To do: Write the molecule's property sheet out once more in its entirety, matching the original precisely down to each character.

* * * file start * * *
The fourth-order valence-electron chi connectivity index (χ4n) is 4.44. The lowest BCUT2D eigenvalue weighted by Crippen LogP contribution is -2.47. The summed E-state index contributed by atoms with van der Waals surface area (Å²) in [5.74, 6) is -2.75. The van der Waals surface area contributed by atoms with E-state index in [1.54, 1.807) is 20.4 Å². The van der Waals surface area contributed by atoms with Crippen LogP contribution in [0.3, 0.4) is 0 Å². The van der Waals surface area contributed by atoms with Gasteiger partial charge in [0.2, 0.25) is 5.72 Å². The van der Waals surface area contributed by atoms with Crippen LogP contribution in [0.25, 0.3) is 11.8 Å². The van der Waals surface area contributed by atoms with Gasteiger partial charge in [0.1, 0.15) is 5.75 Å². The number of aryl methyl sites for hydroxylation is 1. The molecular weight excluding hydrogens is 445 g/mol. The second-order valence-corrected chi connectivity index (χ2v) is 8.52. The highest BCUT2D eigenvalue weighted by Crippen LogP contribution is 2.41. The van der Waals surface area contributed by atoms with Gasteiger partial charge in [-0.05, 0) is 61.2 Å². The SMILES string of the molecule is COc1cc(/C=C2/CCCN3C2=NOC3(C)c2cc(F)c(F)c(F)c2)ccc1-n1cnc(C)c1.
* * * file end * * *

The fourth-order valence-electron chi connectivity index (χ4n) is 4.44. The lowest BCUT2D eigenvalue weighted by Crippen LogP contribution is -2.47. The summed E-state index contributed by atoms with van der Waals surface area (Å²) in [5.74, 6) is -2.75. The van der Waals surface area contributed by atoms with E-state index in [1.54, 1.807) is 20.4 Å². The van der Waals surface area contributed by atoms with Crippen LogP contribution in [0.3, 0.4) is 0 Å². The van der Waals surface area contributed by atoms with Gasteiger partial charge in [0.2, 0.25) is 5.72 Å². The van der Waals surface area contributed by atoms with Crippen LogP contribution in [0.25, 0.3) is 11.8 Å². The van der Waals surface area contributed by atoms with Gasteiger partial charge in [0.1, 0.15) is 5.75 Å². The number of aryl methyl sites for hydroxylation is 1. The molecular weight excluding hydrogens is 445 g/mol. The second-order valence-corrected chi connectivity index (χ2v) is 8.52. The highest BCUT2D eigenvalue weighted by Crippen LogP contribution is 2.41. The van der Waals surface area contributed by atoms with Gasteiger partial charge in [-0.05, 0) is 61.2 Å². The SMILES string of the molecule is COc1cc(/C=C2/CCCN3C2=NOC3(C)c2cc(F)c(F)c(F)c2)ccc1-n1cnc(C)c1.